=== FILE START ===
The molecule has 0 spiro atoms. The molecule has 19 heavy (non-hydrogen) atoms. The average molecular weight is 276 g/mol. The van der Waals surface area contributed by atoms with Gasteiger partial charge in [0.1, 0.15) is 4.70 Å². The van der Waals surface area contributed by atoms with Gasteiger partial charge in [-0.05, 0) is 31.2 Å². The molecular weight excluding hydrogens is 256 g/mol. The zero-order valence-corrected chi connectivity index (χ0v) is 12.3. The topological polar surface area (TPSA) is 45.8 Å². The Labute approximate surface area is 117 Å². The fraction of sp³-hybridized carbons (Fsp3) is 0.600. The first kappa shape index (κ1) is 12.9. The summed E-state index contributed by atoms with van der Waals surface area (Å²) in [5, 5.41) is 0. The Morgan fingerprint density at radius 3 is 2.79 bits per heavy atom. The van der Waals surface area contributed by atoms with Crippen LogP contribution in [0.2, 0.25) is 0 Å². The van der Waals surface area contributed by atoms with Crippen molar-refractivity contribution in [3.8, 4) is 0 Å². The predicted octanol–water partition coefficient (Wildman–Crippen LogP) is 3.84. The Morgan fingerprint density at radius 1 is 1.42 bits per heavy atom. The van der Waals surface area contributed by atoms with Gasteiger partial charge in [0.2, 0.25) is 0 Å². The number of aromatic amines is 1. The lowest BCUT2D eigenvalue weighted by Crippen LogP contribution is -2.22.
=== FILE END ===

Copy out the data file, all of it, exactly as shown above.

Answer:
The molecule has 0 spiro atoms. The molecule has 19 heavy (non-hydrogen) atoms. The average molecular weight is 276 g/mol. The van der Waals surface area contributed by atoms with Gasteiger partial charge in [0.1, 0.15) is 4.70 Å². The van der Waals surface area contributed by atoms with Gasteiger partial charge in [-0.05, 0) is 31.2 Å². The molecular weight excluding hydrogens is 256 g/mol. The zero-order valence-corrected chi connectivity index (χ0v) is 12.3. The topological polar surface area (TPSA) is 45.8 Å². The Labute approximate surface area is 117 Å². The fraction of sp³-hybridized carbons (Fsp3) is 0.600. The first kappa shape index (κ1) is 12.9. The summed E-state index contributed by atoms with van der Waals surface area (Å²) in [5, 5.41) is 0. The Morgan fingerprint density at radius 3 is 2.79 bits per heavy atom. The van der Waals surface area contributed by atoms with Crippen LogP contribution in [0.2, 0.25) is 0 Å². The van der Waals surface area contributed by atoms with Crippen molar-refractivity contribution in [3.8, 4) is 0 Å². The predicted octanol–water partition coefficient (Wildman–Crippen LogP) is 3.84. The Morgan fingerprint density at radius 1 is 1.42 bits per heavy atom. The van der Waals surface area contributed by atoms with Gasteiger partial charge in [0.2, 0.25) is 0 Å². The number of aromatic amines is 1. The lowest BCUT2D eigenvalue weighted by Crippen LogP contribution is -2.22.